When a high school student considers which world languages to study, Spanish, French and German come to mind, probably in that order. Mandarin, Arabic or even Latin might draw consideration.
American Sign Language (ASL) usually isn’t even a passing thought. But some good folks in the World Languages department at Chelmsford High School are changing that.
Midway through its first year as a world language credit and an elective course, ASL 1 has drawn 170 students at CHS. Forty-four students – making up two classes – are studying ASL 1 for their world language requirement, while the rest enrolled as an elective for the first half of the academic year.
“My half-year students are wishing it was full-year,” said first-year ASL teacher Meghan Fitzgibbons.
This time last year, Jess Nollet, World Language and Cultural Exchange Program Coordinator, was compiling the results of a survey she conducted among students, teachers and parents to find an additional world language curriculum CHS could offer. Mandarin was very popular – an increasing number of Massachusetts schools are offering it – but ASL won out.
“I did a lot of work last fall looking at language programs at different schools to get some inspiration,” said Ms. Nollet. “We had an ASL club here, which helped in our decision. There was a real interest here.”
As of 2019, 33 schools in Massachusetts offered ASL, said the Department of Elementary and Secondary Education (DESE).
Finding an instructor was another hurdle. ASL instructors are in high demand, yet there are so few. Ms. Nollet, however, didn’t need to search far. And the timing could not have been better.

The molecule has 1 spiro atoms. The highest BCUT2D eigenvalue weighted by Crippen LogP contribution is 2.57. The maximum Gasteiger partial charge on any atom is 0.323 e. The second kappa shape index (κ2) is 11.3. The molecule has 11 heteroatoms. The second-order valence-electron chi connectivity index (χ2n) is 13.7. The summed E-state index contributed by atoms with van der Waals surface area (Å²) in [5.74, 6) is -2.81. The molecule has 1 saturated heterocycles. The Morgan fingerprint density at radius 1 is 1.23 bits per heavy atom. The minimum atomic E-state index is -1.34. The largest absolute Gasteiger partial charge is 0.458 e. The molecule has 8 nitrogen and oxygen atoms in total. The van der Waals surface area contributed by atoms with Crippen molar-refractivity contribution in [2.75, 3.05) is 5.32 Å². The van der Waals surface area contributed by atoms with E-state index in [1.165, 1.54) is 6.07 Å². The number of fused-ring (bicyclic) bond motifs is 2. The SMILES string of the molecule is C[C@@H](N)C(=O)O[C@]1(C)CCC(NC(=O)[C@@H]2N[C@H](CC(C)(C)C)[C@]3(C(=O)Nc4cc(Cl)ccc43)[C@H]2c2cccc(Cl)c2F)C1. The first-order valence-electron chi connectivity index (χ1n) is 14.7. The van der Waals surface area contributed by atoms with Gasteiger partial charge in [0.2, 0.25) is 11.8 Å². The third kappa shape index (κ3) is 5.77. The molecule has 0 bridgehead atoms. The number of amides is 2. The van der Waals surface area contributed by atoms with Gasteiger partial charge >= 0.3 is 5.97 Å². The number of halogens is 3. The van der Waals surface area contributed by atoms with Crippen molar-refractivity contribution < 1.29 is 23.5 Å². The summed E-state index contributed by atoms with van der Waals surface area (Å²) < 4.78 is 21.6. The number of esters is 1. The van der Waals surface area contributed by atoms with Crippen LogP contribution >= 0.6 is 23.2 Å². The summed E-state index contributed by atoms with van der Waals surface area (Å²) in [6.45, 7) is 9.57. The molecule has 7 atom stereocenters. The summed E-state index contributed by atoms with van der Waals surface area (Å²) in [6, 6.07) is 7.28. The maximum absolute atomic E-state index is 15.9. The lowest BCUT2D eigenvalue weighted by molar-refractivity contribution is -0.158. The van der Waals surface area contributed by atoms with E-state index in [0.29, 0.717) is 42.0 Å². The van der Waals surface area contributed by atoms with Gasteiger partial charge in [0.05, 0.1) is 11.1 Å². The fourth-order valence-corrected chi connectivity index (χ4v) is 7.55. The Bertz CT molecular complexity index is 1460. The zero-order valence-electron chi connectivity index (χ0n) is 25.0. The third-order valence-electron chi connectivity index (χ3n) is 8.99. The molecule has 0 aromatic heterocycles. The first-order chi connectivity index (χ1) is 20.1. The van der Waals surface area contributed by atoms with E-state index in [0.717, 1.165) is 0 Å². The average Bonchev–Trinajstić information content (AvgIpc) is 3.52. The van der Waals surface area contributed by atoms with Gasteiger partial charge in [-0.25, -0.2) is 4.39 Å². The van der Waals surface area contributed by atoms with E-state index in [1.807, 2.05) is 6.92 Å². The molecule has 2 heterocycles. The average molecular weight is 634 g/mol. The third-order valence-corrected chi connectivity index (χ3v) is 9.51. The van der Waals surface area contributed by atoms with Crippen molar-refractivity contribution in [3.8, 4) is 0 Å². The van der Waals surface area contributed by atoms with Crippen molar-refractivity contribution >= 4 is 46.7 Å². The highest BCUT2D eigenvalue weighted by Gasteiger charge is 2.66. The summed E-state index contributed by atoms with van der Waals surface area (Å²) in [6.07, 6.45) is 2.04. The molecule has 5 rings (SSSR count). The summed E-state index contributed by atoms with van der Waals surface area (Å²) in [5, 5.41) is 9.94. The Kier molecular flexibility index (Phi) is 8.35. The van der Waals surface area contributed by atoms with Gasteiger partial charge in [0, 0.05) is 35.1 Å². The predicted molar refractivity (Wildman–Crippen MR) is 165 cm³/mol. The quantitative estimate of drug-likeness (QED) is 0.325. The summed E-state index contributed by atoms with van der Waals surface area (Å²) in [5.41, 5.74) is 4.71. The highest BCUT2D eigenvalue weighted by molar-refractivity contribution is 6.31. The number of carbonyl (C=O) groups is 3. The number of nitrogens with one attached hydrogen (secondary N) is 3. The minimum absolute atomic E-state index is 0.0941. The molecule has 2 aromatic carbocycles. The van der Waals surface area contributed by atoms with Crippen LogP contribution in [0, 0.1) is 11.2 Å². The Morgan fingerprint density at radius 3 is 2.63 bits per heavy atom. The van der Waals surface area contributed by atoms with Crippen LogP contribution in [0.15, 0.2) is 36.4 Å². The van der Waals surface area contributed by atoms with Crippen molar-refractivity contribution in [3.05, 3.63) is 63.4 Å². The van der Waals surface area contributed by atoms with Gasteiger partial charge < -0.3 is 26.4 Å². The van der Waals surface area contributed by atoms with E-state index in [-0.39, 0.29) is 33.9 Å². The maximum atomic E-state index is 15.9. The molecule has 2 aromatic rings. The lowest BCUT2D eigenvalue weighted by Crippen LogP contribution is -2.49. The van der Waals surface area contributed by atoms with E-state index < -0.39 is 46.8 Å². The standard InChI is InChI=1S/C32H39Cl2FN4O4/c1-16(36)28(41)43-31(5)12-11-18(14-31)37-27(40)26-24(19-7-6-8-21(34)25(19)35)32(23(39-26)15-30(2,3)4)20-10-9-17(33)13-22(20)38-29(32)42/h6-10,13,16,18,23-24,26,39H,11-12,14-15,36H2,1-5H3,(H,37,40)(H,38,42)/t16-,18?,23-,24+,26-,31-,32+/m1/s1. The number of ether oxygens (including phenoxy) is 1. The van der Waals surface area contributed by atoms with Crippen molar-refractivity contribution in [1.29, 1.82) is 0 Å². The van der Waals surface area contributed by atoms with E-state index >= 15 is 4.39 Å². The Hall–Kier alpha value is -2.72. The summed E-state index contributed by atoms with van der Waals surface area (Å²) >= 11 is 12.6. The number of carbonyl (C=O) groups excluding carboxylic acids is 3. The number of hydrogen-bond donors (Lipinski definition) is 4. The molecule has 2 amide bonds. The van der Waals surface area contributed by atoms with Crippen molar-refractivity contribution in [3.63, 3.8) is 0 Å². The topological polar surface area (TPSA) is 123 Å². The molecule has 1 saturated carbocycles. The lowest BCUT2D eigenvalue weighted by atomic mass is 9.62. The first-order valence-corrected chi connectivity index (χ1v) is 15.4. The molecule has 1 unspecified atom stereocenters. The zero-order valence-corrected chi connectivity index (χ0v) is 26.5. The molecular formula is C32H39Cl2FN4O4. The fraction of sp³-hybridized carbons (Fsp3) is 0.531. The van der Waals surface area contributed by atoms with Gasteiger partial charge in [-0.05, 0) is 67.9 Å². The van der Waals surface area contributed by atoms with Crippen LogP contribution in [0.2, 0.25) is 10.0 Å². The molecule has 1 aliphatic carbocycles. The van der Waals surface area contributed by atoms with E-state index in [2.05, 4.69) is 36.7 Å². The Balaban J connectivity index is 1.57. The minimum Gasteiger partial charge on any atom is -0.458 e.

A member of CHS Class of 2016, Ms. Fitzgibbons had graduated from Assumption College in May 2020 with a degree in speech and language pathology. Having learned ASL on her own at CHS, she chose ASL as her language requirement at Assumption and is currently pursuing level 4, the interpreter level, while she teaches full time.
“It’s been wonderful,” Ms. Fitzgibbons says of her experience thus far. “The kids are so interested in the language. They’re the ones who fought for this class. There were students enrolled before they even hired me.”
It is the ASL students who are proving to be the program’s best public relations tool. The ASL Club, started in 2019 by English Language Arts Coordinator Abbey Dick, remains popular and a middle school ASL club will begin meeting this week. “Our students have been telling each other about it, and we’re finding more and more want to sign up,” Ms. Fitzgibbons said.
CHS will offer ASL 2 next year for current students as well as ASL 1 for incoming freshmen and other students interested in pursuing ASL for their world language requirement. One section of the ASL elective course will also be offered.
“The goal is to add a level every year,” Ms. Nollet said.
No student is more thankful for the ASL program than junior Allie LoCoco, who was born deaf but received a cochlear implant when she was 18 months old. Though the implant vastly improved her hearing, she learned basic sign as a toddler (as did her parents). By her early teens, however, she said she “grew out of it,” but rekindled her passion several years ago with online courses.
While she excelled with her online coursework, she longed for the social interaction of learning to sign.
“I was so ecstatic when they announced they were offering (ASL 1) as a world language credit,” Ms. LoCoco said. “I love sign language so much, and I’m so happy that so many people have an interest in it.”
As a member of the varsity soccer and basketball teams at CHS, she has taught her teammates and coaches some basic signing. With mask mandates for both sports, reading lips – so vital for a hearing-impaired person – has become impossible.
In working with Ms. Fitzgibbons, Ms. LoCoco is far ahead of her peers and figures her competency is about level three. She plans to implement ASL in her career endeavors, in either psychology or education.
“I’m happy to share the passion I have with other people,” she noted.